About 3.5% of all adults and 30% of veterans are diagnosed with post-traumatic stress disorder (PTSD), yet only half receive the help they need to overcome their overwhelming and ongoing symptoms. The team at New Hope Clinical Research are actively involved in finding new treatments for PTSD by conducting tests to determine the effectiveness of future options. If you’re interested in joining a clinical trial for PTSD medications, call the clinic in Charlotte, North Carolina, or book an appointment online.
New Hope Clinical Research
Research Clinic located in Charlotte, NC
PTSD Q & A
What is PTSD?
PTSD develops after you experience an event that’s traumatic or that threatened your life. You don’t have to directly experience. Many people develop PTSD after learning about a trauma that happened to a relative or friend.
PTSD occurs following many different stressful or traumatic situations, including:
- Physical assault
- Combat duty
- Sexual assault
- Severe accident
- Gun violence
- Death of a loved one
- Natural or manmade disasters
Everyone has a stress reaction to traumatic events, but you should get help if your symptoms last longer than one month, cause you distress, or disrupt your daily life.
What are the symptoms of PTSD?
Anxiety is a pervasive symptom of PTSD, but other more specific symptoms are experienced by patients with PTSD, including:
Re-experiencing the event (intrusion symptoms)
You may re-experience the trauma through flashbacks, memories that constantly intrude into your consciousness, and nightmares. Simply remembering the event causes emotional distress and may lead to physical symptoms such as shortness of breath.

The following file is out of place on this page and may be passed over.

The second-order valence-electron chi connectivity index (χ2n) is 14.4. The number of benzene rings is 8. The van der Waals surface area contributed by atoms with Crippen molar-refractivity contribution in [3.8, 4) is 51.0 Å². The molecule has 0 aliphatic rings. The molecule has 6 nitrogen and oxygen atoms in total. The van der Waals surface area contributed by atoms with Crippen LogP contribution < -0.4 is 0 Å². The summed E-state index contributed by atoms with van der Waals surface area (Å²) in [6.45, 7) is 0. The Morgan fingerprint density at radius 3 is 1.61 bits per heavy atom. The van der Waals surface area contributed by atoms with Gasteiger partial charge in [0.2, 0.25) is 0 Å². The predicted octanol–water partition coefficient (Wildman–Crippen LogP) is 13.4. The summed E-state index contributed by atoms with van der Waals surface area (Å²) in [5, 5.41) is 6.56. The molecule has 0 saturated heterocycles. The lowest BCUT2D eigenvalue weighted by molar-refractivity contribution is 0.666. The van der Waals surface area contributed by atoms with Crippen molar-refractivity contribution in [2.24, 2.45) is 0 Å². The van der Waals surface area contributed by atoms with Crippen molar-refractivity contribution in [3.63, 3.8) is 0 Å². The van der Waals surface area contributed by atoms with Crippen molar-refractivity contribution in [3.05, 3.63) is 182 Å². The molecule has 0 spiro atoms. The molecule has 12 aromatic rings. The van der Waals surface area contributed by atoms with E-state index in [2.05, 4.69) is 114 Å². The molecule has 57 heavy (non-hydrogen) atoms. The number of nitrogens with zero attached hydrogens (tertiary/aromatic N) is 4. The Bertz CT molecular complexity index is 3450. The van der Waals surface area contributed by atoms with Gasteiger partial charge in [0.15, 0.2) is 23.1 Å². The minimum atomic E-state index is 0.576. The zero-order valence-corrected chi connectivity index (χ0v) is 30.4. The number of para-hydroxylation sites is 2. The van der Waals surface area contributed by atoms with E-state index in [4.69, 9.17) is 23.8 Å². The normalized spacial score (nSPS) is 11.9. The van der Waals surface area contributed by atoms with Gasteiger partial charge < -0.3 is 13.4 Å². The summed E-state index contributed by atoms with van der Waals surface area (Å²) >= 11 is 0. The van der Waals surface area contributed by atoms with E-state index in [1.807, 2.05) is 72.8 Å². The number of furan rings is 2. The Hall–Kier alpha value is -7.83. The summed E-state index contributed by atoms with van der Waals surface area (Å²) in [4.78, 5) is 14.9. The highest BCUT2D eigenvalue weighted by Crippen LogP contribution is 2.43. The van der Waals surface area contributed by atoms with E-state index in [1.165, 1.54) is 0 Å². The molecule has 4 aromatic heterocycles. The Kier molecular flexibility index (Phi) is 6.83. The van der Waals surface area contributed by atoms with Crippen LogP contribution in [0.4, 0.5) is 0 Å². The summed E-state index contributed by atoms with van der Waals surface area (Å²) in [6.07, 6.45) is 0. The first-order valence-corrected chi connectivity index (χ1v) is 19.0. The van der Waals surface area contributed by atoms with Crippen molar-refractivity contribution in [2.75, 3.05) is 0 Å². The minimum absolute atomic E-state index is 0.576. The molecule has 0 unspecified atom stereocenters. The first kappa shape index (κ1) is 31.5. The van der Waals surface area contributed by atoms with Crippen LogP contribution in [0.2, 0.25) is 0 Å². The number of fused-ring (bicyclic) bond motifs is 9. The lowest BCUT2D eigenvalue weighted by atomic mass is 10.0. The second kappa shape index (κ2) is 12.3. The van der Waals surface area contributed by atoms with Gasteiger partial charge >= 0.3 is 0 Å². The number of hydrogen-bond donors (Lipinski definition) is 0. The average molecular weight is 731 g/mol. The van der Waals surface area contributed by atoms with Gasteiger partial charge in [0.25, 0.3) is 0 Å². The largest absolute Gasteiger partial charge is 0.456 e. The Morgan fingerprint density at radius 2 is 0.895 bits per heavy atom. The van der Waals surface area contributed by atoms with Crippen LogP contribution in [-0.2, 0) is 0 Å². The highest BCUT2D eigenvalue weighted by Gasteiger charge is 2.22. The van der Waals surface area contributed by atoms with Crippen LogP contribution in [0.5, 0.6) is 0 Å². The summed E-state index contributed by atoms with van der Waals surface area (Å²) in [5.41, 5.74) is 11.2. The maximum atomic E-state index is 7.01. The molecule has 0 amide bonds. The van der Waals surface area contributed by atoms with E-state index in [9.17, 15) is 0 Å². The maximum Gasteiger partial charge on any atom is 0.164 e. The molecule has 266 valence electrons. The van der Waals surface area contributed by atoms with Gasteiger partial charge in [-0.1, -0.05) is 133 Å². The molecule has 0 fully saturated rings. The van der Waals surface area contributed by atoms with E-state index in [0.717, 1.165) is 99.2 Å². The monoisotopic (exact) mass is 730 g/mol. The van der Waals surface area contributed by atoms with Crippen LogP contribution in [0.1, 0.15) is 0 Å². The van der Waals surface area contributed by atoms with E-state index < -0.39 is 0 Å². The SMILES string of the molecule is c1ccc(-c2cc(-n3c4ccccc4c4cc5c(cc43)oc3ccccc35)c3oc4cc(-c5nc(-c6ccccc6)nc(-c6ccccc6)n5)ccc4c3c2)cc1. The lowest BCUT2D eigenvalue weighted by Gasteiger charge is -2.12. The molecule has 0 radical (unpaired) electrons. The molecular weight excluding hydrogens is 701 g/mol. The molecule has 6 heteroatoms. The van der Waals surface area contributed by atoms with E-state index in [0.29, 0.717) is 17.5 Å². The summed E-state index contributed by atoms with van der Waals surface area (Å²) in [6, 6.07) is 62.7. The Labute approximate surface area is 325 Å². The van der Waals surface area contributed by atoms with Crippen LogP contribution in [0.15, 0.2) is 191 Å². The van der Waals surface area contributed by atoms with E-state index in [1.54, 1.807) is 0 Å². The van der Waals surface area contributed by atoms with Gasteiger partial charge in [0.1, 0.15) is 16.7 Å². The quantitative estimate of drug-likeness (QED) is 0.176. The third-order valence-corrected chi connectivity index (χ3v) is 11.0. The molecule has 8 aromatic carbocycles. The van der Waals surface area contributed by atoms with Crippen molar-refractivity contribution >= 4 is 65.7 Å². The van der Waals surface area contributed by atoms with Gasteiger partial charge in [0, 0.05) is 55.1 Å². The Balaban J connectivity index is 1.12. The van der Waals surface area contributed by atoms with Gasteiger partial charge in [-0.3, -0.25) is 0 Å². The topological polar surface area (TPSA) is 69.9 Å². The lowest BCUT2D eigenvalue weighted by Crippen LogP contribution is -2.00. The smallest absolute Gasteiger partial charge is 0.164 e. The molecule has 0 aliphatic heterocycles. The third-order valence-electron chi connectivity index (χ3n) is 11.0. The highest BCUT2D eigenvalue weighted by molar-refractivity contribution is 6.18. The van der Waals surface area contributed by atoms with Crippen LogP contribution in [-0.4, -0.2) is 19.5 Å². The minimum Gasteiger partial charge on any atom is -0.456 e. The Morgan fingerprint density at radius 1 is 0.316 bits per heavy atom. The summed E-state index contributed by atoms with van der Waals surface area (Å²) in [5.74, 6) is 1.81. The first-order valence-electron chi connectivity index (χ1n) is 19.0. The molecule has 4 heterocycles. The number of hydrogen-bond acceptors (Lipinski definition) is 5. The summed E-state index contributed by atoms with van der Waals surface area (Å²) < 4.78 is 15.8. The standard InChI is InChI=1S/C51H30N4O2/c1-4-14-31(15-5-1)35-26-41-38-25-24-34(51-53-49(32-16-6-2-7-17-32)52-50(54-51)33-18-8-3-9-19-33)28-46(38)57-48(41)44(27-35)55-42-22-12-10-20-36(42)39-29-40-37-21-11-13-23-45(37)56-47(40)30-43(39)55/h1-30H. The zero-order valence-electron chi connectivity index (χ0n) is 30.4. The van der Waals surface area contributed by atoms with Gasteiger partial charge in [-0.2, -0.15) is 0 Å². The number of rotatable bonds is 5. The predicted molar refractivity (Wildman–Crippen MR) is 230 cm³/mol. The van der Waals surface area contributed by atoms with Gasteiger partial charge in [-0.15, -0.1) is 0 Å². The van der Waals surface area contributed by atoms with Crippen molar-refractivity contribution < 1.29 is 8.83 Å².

Heightened arousal and reactivity
You may feel strong emotions or develop behaviors that are different from the way you were before the traumatic event. You may startle easily, become aggressive, or engage in destructive behavior. Some patients have a hard time sleeping or concentrating.
You try to avoid anything that reminds you of the traumatic event, including people and places.
Negative mood, feelings, or thoughts
You have negative thoughts about yourself or the world. You may blame yourself or others for causing the trauma. Many patients become isolated and lose interest in activities they used to enjoy.
How can clinical trials improve treatment for PTSD?
The current treatment for PTSD targets specific symptoms. For example, your doctor may prescribe antidepressants, anti-anxiety medications, or medications to relieve sleep problems and nightmares.
The team at New Hope Clinical Research are dedicated to finding new, more effective PTSD treatments, so they conduct clinical trials to study whether new drugs are safe and effective. They may also evaluate new uses for existing drugs or compared the results of two different medications.
The experienced doctors and nurses at New Hope Clinical Research make every possible effort to ensure your safety. They’re also backed up every step of the way, as the US Food and Drug Administration reviews and approves the process and results.
New Hope Clinical Research relies on people with PTSD to join their clinical trials. If you’re interested and would like to learn more about current or future studies, call the clinic or book an appointment online.